A team of scientists from Cambridge University has found a way to print lasers onto virtually any surface using everyday inkjet technology. The UK-based team hopes that their breakthrough will lead to a wide range of applications, including biomedical testing and laser arrays for displays.

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The research was printed in the journal “Soft Matter”, which detailed how the team found a way to ‘print’ an laser onto any surface. Most lasers are made of silicon wafers using expensive processes similar to those used to make microprocessors. However the team from Cambridge’s Centre for Molecular Materials for Photonics and Electronics believed the same effect could be achieved using everyday technologies found in the home.

The team developed lasers based on chiral nematic liquid crystals (LCs), similar to those found in flat-panel LCD displays. They found that under the right conditions, these photonic materials can be stimulated to produce laser emissions. By aligning the helix-shaped structure of the LC molecules properly, the team found that they could act as an optically resonant cavity – which is an essential component of any laser. Once they added a fluorescent dye, the cavity could then be optically excited to produce laser light.

In a press release, the Cambridge team said that “Until now, high quality LC lasers have been produced by filling a thin layer of LC material between two accurately spaced glass plates a hundredth of a millimetre wide. The glass is covered with a specially-prepared polymer coating to align the LC molecules.”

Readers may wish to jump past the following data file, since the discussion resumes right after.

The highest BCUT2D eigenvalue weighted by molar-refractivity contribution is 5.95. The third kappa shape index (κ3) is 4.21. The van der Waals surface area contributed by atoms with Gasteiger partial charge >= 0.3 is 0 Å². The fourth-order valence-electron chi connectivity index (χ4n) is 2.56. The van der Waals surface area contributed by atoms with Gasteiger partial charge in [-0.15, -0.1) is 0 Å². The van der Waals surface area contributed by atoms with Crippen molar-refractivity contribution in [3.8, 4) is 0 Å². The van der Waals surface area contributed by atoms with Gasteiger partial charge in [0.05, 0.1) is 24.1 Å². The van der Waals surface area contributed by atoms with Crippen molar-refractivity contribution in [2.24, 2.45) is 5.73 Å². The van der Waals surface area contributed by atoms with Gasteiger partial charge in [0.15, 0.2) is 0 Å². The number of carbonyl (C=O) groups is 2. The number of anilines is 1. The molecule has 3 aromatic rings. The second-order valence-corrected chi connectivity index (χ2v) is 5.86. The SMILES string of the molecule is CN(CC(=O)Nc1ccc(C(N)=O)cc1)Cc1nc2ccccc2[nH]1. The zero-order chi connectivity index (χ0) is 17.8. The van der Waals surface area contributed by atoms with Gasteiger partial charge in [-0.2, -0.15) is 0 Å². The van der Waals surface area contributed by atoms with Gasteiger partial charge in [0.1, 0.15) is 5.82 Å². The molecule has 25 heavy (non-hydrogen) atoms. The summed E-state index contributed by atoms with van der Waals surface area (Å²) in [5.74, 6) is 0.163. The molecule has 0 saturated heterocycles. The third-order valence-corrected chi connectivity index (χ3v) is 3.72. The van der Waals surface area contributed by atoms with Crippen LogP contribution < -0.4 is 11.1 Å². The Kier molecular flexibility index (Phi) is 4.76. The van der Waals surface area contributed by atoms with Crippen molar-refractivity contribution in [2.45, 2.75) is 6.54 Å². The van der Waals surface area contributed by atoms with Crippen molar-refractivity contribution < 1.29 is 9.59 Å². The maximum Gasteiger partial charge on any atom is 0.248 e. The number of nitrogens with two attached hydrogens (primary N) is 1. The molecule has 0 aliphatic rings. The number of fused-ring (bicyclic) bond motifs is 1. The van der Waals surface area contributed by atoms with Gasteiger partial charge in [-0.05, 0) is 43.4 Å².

“Unfortunately the process is still a complex one – it requires a cleanroom environment and involves multiple, intricate production steps. Furthermore, the range of substrates available is pretty limited – typically restricted to glass or silicon, for example.”

Working in collaboration with the university’s Inkjet Research Centre, the Cambridge team found a way to align the LC molecules and produce high resolution multi-color laser arrays in one step, by printing them. They used a custom inkjet printing system to print hundreds of small dots of LC materials on to a substrate covered with a wet polymer solution layer. Once the polymer solution dried, the chemical interaction and mechanical stress caused the LC molecules to align and turn the printed dots into individual lasers.

By developing this simple process, the team believe they can form lasers on virtually any surface, rigid or flexible using pre-existing publishing technology. The potential applications are limited only by the imagination.

+ University of Cambridge

Via TechEye

Images: dmuth and University of Cambridge